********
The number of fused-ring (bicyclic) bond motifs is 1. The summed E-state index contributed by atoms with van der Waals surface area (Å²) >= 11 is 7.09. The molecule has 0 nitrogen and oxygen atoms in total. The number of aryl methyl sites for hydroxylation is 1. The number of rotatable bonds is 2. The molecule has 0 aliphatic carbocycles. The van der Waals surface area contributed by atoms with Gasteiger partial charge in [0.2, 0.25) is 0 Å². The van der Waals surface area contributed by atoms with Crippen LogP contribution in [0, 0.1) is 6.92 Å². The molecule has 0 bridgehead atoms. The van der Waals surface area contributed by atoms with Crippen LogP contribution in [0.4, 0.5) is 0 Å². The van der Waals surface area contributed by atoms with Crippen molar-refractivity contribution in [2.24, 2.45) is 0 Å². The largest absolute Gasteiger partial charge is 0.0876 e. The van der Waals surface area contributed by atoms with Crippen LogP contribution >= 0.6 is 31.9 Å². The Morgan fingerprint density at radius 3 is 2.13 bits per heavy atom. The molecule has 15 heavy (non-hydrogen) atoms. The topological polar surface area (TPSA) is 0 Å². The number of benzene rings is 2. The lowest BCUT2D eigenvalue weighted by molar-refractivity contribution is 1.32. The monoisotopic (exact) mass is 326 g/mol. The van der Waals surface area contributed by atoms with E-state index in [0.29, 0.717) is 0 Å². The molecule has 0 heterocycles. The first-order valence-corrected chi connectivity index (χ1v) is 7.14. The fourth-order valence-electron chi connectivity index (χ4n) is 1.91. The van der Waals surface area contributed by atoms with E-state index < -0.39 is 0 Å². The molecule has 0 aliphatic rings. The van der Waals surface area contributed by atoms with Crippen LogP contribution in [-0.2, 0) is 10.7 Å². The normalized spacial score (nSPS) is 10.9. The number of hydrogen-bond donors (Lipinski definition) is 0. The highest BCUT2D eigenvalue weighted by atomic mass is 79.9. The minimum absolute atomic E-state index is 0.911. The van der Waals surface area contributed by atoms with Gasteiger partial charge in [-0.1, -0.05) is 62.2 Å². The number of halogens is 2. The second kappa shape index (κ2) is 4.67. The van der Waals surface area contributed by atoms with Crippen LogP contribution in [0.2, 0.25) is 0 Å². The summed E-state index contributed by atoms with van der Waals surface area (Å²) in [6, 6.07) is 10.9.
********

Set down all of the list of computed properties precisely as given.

The number of fused-ring (bicyclic) bond motifs is 1. The summed E-state index contributed by atoms with van der Waals surface area (Å²) >= 11 is 7.09. The molecule has 0 nitrogen and oxygen atoms in total. The number of aryl methyl sites for hydroxylation is 1. The number of rotatable bonds is 2. The molecule has 0 aliphatic carbocycles. The van der Waals surface area contributed by atoms with Gasteiger partial charge in [0.2, 0.25) is 0 Å². The van der Waals surface area contributed by atoms with Crippen LogP contribution in [0, 0.1) is 6.92 Å². The molecule has 0 bridgehead atoms. The van der Waals surface area contributed by atoms with Crippen LogP contribution in [0.4, 0.5) is 0 Å². The van der Waals surface area contributed by atoms with Crippen molar-refractivity contribution in [2.24, 2.45) is 0 Å². The largest absolute Gasteiger partial charge is 0.0876 e. The van der Waals surface area contributed by atoms with Crippen LogP contribution >= 0.6 is 31.9 Å². The Morgan fingerprint density at radius 3 is 2.13 bits per heavy atom. The molecule has 15 heavy (non-hydrogen) atoms. The topological polar surface area (TPSA) is 0 Å². The number of benzene rings is 2. The lowest BCUT2D eigenvalue weighted by molar-refractivity contribution is 1.32. The monoisotopic (exact) mass is 326 g/mol. The van der Waals surface area contributed by atoms with E-state index in [0.29, 0.717) is 0 Å². The molecule has 0 heterocycles. The first-order valence-corrected chi connectivity index (χ1v) is 7.14. The fourth-order valence-electron chi connectivity index (χ4n) is 1.91. The van der Waals surface area contributed by atoms with E-state index < -0.39 is 0 Å². The molecule has 0 aliphatic rings. The van der Waals surface area contributed by atoms with Crippen LogP contribution in [-0.2, 0) is 10.7 Å². The normalized spacial score (nSPS) is 10.9. The number of hydrogen-bond donors (Lipinski definition) is 0. The highest BCUT2D eigenvalue weighted by atomic mass is 79.9. The minimum absolute atomic E-state index is 0.911. The van der Waals surface area contributed by atoms with Gasteiger partial charge in [-0.1, -0.05) is 62.2 Å². The number of halogens is 2. The second kappa shape index (κ2) is 4.67. The van der Waals surface area contributed by atoms with Crippen LogP contribution in [0.2, 0.25) is 0 Å². The summed E-state index contributed by atoms with van der Waals surface area (Å²) in [6, 6.07) is 10.9.